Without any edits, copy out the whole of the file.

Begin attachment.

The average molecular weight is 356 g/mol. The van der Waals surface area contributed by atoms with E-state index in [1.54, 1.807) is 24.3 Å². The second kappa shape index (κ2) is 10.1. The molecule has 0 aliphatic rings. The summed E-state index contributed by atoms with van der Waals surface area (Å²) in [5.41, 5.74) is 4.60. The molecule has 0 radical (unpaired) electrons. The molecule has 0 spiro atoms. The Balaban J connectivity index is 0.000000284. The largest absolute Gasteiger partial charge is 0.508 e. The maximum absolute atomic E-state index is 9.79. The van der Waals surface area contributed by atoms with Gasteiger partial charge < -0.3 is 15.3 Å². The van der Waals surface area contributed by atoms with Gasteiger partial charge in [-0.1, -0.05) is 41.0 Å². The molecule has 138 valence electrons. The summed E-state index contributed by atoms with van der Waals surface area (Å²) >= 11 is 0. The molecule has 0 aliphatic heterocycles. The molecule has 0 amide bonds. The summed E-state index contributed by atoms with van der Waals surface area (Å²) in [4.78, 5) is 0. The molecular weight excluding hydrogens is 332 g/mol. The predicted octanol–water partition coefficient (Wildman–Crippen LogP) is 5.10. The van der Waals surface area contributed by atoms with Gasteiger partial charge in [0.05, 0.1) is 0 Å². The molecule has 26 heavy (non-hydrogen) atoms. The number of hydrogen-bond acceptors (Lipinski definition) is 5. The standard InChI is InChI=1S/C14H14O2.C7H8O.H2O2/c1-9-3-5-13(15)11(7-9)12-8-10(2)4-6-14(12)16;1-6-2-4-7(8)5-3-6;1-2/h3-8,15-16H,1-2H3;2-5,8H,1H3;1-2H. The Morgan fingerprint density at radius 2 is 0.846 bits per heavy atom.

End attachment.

The average molecular weight is 356 g/mol. The van der Waals surface area contributed by atoms with E-state index in [1.54, 1.807) is 24.3 Å². The second kappa shape index (κ2) is 10.1. The molecule has 0 aliphatic rings. The summed E-state index contributed by atoms with van der Waals surface area (Å²) in [5.41, 5.74) is 4.60. The molecule has 0 radical (unpaired) electrons. The molecule has 0 spiro atoms. The Balaban J connectivity index is 0.000000284. The largest absolute Gasteiger partial charge is 0.508 e. The maximum absolute atomic E-state index is 9.79. The van der Waals surface area contributed by atoms with Gasteiger partial charge < -0.3 is 15.3 Å². The van der Waals surface area contributed by atoms with Gasteiger partial charge in [-0.1, -0.05) is 41.0 Å². The molecule has 138 valence electrons. The summed E-state index contributed by atoms with van der Waals surface area (Å²) >= 11 is 0. The molecule has 0 aliphatic heterocycles. The molecule has 0 amide bonds. The summed E-state index contributed by atoms with van der Waals surface area (Å²) in [4.78, 5) is 0. The molecular weight excluding hydrogens is 332 g/mol. The predicted octanol–water partition coefficient (Wildman–Crippen LogP) is 5.10. The van der Waals surface area contributed by atoms with Gasteiger partial charge in [0.05, 0.1) is 0 Å². The molecule has 26 heavy (non-hydrogen) atoms. The number of hydrogen-bond acceptors (Lipinski definition) is 5. The standard InChI is InChI=1S/C14H14O2.C7H8O.H2O2/c1-9-3-5-13(15)11(7-9)12-8-10(2)4-6-14(12)16;1-6-2-4-7(8)5-3-6;1-2/h3-8,15-16H,1-2H3;2-5,8H,1H3;1-2H. The Morgan fingerprint density at radius 2 is 0.846 bits per heavy atom.